East Texas students, party leaders discuss college vote ahead of Election Day

College students are often easily energized, but don’t always vote
College students represent an often energized part of the electorate, but one that doesn’t always turn out.
Published: Nov. 7, 2022 at 8:35 PM CST|Updated: Nov. 7, 2022 at 11:35 PM CST
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TYLER, Texas (KLTV) - Emma Babb’s fascination with politics started when she was a high school student.

“I got involved when I was in high school and started attending my high school young Republicans at Grace Community,” Babb said. “Got involved there and kind of started paying attention to politics.”

Babb is now president of the UT Tyler College Republicans and the Young Republicans of Smith County.

“They support everything I do when it comes to law enforcement. I’m very pro-gun, I’m pro-life. They’re very welcoming. They’re not like ‘oh, you don’t agree with us. You can’t be in our group.’”

On the other side of the political aisle is Democrat Lilah LaCroix, a student a Tyler Junior College and a local activist.

“Over the years, I’ve seen Democracy is demolishing,” she said. “And I’m a true believer in Democracy. And I think it’s about us, not the person.”

And while both college students may disagree on the issues and candidates, they both agree on the importance of voting.

“College campuses are always interesting at the time of our elections,” said Dr. Mark Owens, a political science professor at UT Tyler. “I mean some students really are into it when they think about it being the first chance to vote or maybe a second chance to vote.”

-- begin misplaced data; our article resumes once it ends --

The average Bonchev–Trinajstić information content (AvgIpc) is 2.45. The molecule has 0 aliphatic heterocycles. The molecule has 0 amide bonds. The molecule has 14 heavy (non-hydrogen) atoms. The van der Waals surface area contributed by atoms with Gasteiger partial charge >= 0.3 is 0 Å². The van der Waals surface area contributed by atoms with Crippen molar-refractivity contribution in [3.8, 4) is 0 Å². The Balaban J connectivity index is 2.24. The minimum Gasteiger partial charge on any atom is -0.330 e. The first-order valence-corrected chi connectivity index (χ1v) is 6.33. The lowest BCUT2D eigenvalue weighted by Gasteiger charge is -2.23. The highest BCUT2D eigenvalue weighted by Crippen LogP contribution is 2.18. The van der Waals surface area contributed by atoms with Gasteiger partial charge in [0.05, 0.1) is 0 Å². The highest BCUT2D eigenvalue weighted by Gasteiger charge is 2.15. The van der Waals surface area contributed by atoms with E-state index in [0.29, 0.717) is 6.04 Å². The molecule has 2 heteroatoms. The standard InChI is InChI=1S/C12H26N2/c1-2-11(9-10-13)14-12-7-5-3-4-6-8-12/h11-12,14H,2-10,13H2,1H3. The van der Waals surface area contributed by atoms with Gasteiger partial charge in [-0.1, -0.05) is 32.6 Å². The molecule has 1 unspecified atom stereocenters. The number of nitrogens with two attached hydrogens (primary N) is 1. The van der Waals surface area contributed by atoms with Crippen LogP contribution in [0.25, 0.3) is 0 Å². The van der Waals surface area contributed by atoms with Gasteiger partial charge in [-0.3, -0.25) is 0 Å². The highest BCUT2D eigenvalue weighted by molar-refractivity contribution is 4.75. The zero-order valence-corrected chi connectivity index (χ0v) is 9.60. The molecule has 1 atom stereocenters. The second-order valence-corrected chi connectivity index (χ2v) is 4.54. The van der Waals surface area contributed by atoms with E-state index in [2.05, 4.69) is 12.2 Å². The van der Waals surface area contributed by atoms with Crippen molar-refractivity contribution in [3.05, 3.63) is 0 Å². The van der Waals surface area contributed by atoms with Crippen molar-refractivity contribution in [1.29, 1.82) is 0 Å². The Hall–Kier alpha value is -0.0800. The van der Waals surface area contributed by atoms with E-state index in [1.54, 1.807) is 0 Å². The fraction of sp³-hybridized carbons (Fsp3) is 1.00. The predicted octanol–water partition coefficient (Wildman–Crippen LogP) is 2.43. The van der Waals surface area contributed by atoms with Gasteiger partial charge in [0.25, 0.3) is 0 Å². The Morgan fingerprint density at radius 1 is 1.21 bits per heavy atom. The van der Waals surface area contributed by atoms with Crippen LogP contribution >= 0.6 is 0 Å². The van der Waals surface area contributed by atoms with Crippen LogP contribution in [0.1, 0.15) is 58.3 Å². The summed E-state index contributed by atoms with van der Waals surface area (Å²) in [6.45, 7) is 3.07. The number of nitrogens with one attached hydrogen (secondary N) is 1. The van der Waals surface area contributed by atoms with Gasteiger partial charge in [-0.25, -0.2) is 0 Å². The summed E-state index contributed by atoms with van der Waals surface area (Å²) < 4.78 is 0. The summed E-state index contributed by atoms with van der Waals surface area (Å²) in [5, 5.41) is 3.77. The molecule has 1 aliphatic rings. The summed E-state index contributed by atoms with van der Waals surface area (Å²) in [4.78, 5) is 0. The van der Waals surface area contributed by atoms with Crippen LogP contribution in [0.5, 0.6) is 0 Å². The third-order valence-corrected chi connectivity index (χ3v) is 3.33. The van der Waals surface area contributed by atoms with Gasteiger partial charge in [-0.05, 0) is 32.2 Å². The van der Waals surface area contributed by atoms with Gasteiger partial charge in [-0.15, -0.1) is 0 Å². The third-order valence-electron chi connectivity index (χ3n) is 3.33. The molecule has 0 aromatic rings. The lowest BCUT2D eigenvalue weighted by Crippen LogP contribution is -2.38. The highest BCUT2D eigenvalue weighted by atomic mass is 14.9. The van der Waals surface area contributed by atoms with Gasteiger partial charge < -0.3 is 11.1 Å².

But while college students are an easily inspired part of the electorate, they don’t always show up at the polls.

In early voting, just 9% of Texas voters ages 18 to 29 cast their ballot, according to newly released data. It’s the lowest turnout compared to the three other age groups.

“There’s nothing more important than involving the youth,” said Smith County Democratic Chair Hector Garza, who expressed his desire to see more polling locations on college campuses.

“I still don’t see why we don’t have voting locations at our universities,” he said mentioning UT Tyler and TJC. “Because this is where all the youth comes in and it automatically almost forces them to be involved because it’s right there at their door.”

When asked about young voters, Smith County Republican Chair David Stein said,” I think that’s an area where we still have room for improvement. But you find as people age - there’s an old joke out there that says the difference between a liberal and a conservative is a conservative is a liberal except now has a teenage daughter. And so those things change.”

Regardless of party, college voters are seen by candidates and elected officials as an important part of the electorate.

“Some people try to discourage you from voting because they say that it doesn’t matter,” said LaCroix. “But it really does, because if we all vote, we’ll get what we want.”

“Yes, you can do the protests, the rallies, and stuff,” Babb said. “But you won’t actually make a change unless you do at the ballot box.”